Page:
Dan of Steel: Dan Jurgens on Joining Team Superman

Saturday at the New York Comic Con, DC Comics confirmed what has been rumored for a couple of [...]

Saturday at the New York Comic Con, DC Comics confirmed what has been rumored for a couple of weeks; Justice League International writer Dan Jurgens will be co-writing (with Keith Giffen, his current collaborator on Green Arrow) and drawing the recently-relaunched Superman ongoing series for DC Comics beginning with issue 7, due in March. A video interview with Jurgens will run here later today or tomorrow as part of our coverage of New York Comic Con. In addition to being one of the best-selling comic book writers and artists of the 1990s, Jurgens can take credit for redefining the Man of Steel with his death, resurrection, marriage and "power change" stories, among many, many others. Now, with DC's New 52 initiative, Jurgens is faced with the task of reinventing Superman yet again—this time without the benefit of referencing his own previous continuity. As the creator of the character Booster Gold in the 1980s, Jurgens was approached to pencil the book when it was relaunched with superstar writer Geoff Johns and film executive Jeff Katz a few years ago; four years on, he spent the better part of the comic's 49 monthly issues drawing and later writing the adventures of a Booster Gold that was both a natural extension of the one he had written twenty years previous, and radically different in his personality and the storytelling approach to anything Jurgens had written in the series' first incarnation. The result, most fans and critics agree, was a Booster Gold who came out stronger and more interesting than he had ever been. Can he do it again with the most storied character in all of comics? And how much (or how little) of his previous approach can be retained when the character he's writing is literally a different guy? Editor's Note: The cover to January's Superman #5 was originally, erroneously reported as the cover to Jurgens's first issue, #7. This was due to a misunderstanding at the DC All Access: Superman panel. We apologize for any confusion this may have caused. ComicBook.com: What can you tell us about how you and Keith came to be the team on Superman? Dan Jurgens: Superman editor Matt Idelson contacted Keith and me and basically said, "Hey! How would you guys like to co-write, conspire and Dan draw Superman?" We started batting around different ideas, thoughts and notes and had a "go" a day or two later. ComicBook.com: What, exactly, will be the roles/division of labor? Both of you have histories as successful writers, successful pencillers and Keith has done breakdowns for books like Booster Gold and 52. DJ: "Co-conspire" is somewhat the best term to describe it. Keith and I will talk and shape the general direction of the overall story and individual issue in question. Kind of like planning a trip. Then Keith types up a plot, which I then break down into page breaks and draw, scribbling some dialogue stuff on the pages, which Keith will then type up. Or at least, that's how we'll start. In the creative process there's always some give-and-take and it's often hard to tell where one contribution starts and the other ends. There's a lot of overlap, all of which is GOOD. ComicBook.com: After being "the new full-time creative team" on Green Arrow for a few months and now "the new full-time creative team" on Superman—are you and Keith really committed to this title or are you in a holding pattern a little bit while DC gets their ducks in a row? DJ: 150% on board committed. This is IT. [caption id="attachment_8567" align="alignleft" width="225" caption="The cover to SUPERMAN #5, projected on the screen a yesterday's DC All Access: Superman panel"]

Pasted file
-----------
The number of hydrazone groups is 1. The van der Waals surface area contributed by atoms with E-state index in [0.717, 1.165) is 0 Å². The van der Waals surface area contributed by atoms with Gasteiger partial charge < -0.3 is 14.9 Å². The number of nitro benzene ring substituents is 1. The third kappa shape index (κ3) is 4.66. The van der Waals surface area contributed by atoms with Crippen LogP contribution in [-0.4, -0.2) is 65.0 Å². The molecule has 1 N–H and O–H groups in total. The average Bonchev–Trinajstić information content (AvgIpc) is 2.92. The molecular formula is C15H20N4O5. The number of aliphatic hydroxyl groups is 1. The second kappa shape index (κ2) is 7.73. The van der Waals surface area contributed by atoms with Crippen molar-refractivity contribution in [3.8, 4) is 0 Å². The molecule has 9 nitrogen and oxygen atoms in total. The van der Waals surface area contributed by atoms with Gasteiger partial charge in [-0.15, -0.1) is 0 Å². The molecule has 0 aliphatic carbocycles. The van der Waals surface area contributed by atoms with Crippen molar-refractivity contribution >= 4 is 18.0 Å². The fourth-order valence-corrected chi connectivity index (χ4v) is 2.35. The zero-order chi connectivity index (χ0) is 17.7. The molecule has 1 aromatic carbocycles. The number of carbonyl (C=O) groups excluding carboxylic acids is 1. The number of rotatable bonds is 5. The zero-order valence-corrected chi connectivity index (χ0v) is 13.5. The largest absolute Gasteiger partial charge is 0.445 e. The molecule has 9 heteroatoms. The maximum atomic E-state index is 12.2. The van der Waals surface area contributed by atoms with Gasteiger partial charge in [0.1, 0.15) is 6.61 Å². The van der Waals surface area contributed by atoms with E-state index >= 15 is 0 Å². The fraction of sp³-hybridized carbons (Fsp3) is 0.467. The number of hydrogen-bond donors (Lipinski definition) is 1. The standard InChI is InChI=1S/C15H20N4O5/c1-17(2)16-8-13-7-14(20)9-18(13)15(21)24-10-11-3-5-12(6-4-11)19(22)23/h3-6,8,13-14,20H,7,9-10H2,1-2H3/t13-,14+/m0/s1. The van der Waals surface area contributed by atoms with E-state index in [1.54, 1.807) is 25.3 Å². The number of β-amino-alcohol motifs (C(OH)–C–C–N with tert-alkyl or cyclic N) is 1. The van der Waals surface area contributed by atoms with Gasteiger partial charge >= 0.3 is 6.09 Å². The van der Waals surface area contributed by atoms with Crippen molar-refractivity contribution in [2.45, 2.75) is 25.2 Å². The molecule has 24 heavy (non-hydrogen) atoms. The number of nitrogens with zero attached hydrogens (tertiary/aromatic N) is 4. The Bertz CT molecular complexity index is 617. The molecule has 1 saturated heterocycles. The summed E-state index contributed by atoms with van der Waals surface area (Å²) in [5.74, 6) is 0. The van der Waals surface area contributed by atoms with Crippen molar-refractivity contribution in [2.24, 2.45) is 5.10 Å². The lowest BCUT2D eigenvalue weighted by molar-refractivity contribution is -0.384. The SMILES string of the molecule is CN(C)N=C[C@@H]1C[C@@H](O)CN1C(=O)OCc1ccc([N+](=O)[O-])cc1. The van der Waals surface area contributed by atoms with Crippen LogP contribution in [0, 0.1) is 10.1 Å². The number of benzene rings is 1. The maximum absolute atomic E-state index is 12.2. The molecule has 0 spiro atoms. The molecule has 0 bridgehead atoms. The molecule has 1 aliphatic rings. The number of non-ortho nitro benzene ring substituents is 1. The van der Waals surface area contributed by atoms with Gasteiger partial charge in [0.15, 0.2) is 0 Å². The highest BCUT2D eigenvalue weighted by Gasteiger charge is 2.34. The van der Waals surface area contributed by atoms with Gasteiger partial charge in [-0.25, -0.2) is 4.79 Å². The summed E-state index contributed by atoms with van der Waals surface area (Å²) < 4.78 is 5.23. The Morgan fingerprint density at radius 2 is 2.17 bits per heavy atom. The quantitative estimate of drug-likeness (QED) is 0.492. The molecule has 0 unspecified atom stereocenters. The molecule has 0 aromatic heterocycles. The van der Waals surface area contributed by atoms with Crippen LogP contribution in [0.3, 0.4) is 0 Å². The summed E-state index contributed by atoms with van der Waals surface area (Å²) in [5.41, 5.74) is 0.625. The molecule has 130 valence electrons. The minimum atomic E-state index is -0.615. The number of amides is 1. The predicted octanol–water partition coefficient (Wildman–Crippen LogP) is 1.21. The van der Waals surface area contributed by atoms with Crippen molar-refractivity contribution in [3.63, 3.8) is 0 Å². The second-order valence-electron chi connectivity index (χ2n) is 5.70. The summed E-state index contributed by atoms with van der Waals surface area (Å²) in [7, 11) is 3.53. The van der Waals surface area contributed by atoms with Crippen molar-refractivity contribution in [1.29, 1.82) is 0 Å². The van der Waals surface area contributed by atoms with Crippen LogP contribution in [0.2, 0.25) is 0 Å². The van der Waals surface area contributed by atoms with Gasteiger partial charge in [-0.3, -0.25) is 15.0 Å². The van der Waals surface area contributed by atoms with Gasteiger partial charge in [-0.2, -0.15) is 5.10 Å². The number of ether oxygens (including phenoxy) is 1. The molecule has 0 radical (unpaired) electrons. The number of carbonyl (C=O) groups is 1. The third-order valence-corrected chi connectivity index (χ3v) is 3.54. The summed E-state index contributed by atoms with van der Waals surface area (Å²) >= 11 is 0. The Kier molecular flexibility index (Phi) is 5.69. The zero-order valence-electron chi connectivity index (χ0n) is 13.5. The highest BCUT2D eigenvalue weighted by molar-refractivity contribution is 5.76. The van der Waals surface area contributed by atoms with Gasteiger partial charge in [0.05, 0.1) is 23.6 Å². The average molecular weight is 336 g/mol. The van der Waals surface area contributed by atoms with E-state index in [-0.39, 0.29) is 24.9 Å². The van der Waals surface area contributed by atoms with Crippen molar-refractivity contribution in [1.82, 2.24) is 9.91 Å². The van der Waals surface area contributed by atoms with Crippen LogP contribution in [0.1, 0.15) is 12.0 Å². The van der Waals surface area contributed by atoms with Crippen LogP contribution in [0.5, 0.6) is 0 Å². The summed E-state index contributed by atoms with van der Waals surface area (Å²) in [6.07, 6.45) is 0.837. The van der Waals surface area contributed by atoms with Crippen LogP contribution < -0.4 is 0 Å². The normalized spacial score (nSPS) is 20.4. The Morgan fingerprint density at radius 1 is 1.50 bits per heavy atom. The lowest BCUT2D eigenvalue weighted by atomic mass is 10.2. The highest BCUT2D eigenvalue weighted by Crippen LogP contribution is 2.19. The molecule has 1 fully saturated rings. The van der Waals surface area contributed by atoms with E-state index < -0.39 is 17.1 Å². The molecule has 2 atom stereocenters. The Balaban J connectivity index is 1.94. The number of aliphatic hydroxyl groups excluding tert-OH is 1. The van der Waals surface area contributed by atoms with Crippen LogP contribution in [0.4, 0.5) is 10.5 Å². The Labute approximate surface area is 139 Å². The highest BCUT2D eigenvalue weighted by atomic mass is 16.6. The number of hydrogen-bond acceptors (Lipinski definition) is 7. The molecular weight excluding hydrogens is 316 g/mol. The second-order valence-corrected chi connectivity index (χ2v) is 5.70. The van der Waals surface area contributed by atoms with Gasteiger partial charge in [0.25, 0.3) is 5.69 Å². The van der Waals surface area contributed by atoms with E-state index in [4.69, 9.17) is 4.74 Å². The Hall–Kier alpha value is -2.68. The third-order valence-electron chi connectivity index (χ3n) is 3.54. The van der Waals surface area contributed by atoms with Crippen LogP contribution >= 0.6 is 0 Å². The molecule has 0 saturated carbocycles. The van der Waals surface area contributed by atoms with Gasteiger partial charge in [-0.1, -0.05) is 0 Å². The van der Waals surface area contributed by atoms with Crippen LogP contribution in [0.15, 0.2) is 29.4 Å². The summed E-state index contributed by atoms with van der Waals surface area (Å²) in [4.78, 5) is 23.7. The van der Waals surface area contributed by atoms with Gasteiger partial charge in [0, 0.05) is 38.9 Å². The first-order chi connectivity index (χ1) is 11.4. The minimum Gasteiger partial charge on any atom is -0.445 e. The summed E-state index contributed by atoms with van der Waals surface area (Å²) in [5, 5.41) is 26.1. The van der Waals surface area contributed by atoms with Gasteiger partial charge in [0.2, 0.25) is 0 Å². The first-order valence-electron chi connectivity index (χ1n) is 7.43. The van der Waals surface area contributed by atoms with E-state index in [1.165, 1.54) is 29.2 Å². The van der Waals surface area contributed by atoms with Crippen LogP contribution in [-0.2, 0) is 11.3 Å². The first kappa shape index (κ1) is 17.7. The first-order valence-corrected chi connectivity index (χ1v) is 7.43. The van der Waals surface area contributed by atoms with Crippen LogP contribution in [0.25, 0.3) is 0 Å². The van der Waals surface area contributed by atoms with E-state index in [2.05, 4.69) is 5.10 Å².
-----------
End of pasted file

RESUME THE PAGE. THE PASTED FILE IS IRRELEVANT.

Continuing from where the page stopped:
[/caption] ComicBook.com: What's the basic premise of your Superman, in a nutshell? DJ: The atmosphere for the book will be big, grand and sweeping adventure. In terms of Superman himself, it's a question of what makes this guy different from before? Superman has a certain sense of integrity to him that is always present, but this is still a younger version of the Man of Steel we're talking about. What does Metropolis think of him? The rest of the world? Who is Clark? How is he different? What is his life life and how does it relate to him being Superman? ComicBook.com: While the New DC Universe is a whole new set of characters in a whole new set of circumstances, it's probably inescapable that you're a guy who has left his mark on the previously-established Superman mythology in a big way. Do you think it will be harder to actually write this new Superman or to convince readers that's what you plan to do? DJ: Harder? No? Challenging? Yes. My #1 self-imposed rule is that if I wrote it before, I ain't doing so now. The parameters around Superman have changed and we'll reflect that. As far as I'm concerned, not having his parents around makes a substantial difference, not only in his current life, but how he got to where he's at. ComicBook.com: What's the secret to making a character like Superman look "younger" but still maintaining the same basic guy? DJ: Most of it is in the face. A little smoother, less chiseled. And attitude and facial expressions will be a big part of it as well. ComicBook.com: Is it harder, do you think, establishing a separate and distinct identity for Superman that's still Superman as a writer or as an artist? DJ: Not sure I quite understand. You mean distinct from Clark or distinct from other heroes? I've always said there's a certain way Superman carries himself that should come through on the page. We're talking gestures and body posture here. When Superman walks in the room, he commands it. He has presence. Clark doesn't, nor do other heroes. Not when compared with Superman, anyway. ComicBook.com: It's been established at conventions that Doomsday!/The Death of Superman is a story that occurred in the new universe. And really...not much else. By and large, Superman's new history has been shrouded in secrecy. Is it tempting to address that story, as one of your biggest successes, or is it more a matter of "It's a new universe, and doing a greatest hits tour here doesn't make sense."? DJ: My approach on writing in this new DCU is generally not to ever have an entire three page sequence where a couple of characters spend time talking about the past. I think it's far better to drop a single sentence or quip, here and there, that define these things. One comment can say a lot. So, yeah, no greatest hits tour. ComicBook.com: Obviously you've worked, or are working, with outgoing writer George P rez quite a bit. In terms of big "vision for the character" stuff, have you discussed with him what (if any) plans he had past the first six issues, and how that might be incorporated into the vision you and Keith have for the book? DJ: We're looking at both the current books in terms of trying to determine where they are and what they're doing and how we fit with that. ComicBook.com: You've been dealing a lot lately with Booster Gold—a character you created, then who you later became very closely associated with when he was relaunched. As a result, we talked at great length about your long-term plans for Booster, Rip and company in the "old" DC Universe. Are you approaching Superman in a similar way, where you assume you'll still be here in two years and have plans for #25, or is this more a matter of turning out the strongest issue you can each month in case the new DC Universe takes you in a direction you don't expect? DJ: Planning #25 is way down the road, though it's nice to think we'll be confronted with that at some point. Right now we're concentrating on building the foundation, then the walls, then the roof, etc. First thing is to define Clark, Superman and the characters we'll be focusing on. Then, within that context, the first couple of stories. Then we lay in something longer term. It's all part of the process